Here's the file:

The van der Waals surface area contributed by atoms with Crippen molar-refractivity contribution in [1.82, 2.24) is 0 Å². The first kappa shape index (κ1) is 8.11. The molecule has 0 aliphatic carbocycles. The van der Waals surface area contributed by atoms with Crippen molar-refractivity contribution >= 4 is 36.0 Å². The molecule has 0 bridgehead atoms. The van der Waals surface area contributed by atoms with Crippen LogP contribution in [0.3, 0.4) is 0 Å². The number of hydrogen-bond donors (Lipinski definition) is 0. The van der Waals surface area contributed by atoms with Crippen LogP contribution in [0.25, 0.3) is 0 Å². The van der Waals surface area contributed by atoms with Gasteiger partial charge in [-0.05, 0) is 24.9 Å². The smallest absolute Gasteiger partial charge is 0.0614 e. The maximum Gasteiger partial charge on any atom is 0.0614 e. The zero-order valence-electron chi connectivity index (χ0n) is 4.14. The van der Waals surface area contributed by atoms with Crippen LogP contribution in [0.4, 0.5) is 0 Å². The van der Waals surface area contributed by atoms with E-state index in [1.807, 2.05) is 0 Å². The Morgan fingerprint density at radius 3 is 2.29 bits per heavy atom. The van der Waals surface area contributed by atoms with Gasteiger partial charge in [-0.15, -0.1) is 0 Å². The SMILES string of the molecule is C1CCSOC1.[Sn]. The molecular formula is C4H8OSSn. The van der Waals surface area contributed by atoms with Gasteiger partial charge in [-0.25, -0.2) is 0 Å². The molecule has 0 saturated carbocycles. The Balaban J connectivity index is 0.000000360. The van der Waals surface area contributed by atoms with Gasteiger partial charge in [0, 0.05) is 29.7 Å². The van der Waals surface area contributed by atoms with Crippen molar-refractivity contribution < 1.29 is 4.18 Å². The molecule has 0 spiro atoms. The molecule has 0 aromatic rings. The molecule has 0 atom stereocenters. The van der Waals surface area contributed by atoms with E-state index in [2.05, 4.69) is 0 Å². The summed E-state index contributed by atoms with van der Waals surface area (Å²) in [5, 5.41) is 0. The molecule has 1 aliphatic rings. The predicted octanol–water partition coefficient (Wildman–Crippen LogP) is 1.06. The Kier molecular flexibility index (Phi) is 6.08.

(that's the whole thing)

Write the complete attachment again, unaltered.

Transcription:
The van der Waals surface area contributed by atoms with Crippen molar-refractivity contribution in [1.82, 2.24) is 0 Å². The first kappa shape index (κ1) is 8.11. The molecule has 0 aliphatic carbocycles. The van der Waals surface area contributed by atoms with Crippen molar-refractivity contribution >= 4 is 36.0 Å². The molecule has 0 bridgehead atoms. The van der Waals surface area contributed by atoms with Crippen LogP contribution in [0.3, 0.4) is 0 Å². The number of hydrogen-bond donors (Lipinski definition) is 0. The van der Waals surface area contributed by atoms with Crippen LogP contribution in [0.25, 0.3) is 0 Å². The van der Waals surface area contributed by atoms with Gasteiger partial charge in [-0.05, 0) is 24.9 Å². The smallest absolute Gasteiger partial charge is 0.0614 e. The maximum Gasteiger partial charge on any atom is 0.0614 e. The zero-order valence-electron chi connectivity index (χ0n) is 4.14. The van der Waals surface area contributed by atoms with Crippen LogP contribution in [0.4, 0.5) is 0 Å². The van der Waals surface area contributed by atoms with E-state index in [1.807, 2.05) is 0 Å². The Morgan fingerprint density at radius 3 is 2.29 bits per heavy atom. The van der Waals surface area contributed by atoms with Gasteiger partial charge in [-0.15, -0.1) is 0 Å². The SMILES string of the molecule is C1CCSOC1.[Sn]. The molecular formula is C4H8OSSn. The van der Waals surface area contributed by atoms with Gasteiger partial charge in [-0.25, -0.2) is 0 Å². The molecule has 0 saturated carbocycles. The Balaban J connectivity index is 0.000000360. The van der Waals surface area contributed by atoms with Gasteiger partial charge in [0, 0.05) is 29.7 Å². The van der Waals surface area contributed by atoms with Crippen molar-refractivity contribution < 1.29 is 4.18 Å². The molecule has 0 spiro atoms. The molecule has 0 aromatic rings. The molecule has 0 atom stereocenters. The van der Waals surface area contributed by atoms with E-state index in [2.05, 4.69) is 0 Å². The summed E-state index contributed by atoms with van der Waals surface area (Å²) in [5, 5.41) is 0. The molecule has 1 aliphatic rings. The predicted octanol–water partition coefficient (Wildman–Crippen LogP) is 1.06. The Kier molecular flexibility index (Phi) is 6.08.